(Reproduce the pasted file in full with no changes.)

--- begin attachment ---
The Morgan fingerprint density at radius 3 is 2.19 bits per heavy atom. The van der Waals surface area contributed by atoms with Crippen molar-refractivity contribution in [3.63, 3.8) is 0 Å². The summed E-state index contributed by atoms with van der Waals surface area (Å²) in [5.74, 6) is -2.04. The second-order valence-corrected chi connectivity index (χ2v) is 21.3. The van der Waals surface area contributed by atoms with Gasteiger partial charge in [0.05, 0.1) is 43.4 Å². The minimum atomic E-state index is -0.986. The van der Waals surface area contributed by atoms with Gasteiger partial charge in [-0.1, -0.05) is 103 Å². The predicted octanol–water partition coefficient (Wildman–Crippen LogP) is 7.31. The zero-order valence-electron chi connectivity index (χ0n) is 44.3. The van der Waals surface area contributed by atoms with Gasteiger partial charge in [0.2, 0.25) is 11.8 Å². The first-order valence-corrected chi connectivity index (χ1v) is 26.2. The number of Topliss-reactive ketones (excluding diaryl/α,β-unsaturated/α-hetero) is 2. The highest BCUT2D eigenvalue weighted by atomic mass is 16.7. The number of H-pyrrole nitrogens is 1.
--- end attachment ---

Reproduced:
The Morgan fingerprint density at radius 3 is 2.19 bits per heavy atom. The van der Waals surface area contributed by atoms with Crippen molar-refractivity contribution in [3.63, 3.8) is 0 Å². The summed E-state index contributed by atoms with van der Waals surface area (Å²) in [5.74, 6) is -2.04. The second-order valence-corrected chi connectivity index (χ2v) is 21.3. The van der Waals surface area contributed by atoms with Gasteiger partial charge in [0.05, 0.1) is 43.4 Å². The minimum atomic E-state index is -0.986. The van der Waals surface area contributed by atoms with Gasteiger partial charge in [-0.1, -0.05) is 103 Å². The predicted octanol–water partition coefficient (Wildman–Crippen LogP) is 7.31. The zero-order valence-electron chi connectivity index (χ0n) is 44.3. The van der Waals surface area contributed by atoms with Gasteiger partial charge in [0.2, 0.25) is 11.8 Å². The first-order valence-corrected chi connectivity index (χ1v) is 26.2. The number of Topliss-reactive ketones (excluding diaryl/α,β-unsaturated/α-hetero) is 2. The highest BCUT2D eigenvalue weighted by atomic mass is 16.7. The number of H-pyrrole nitrogens is 1.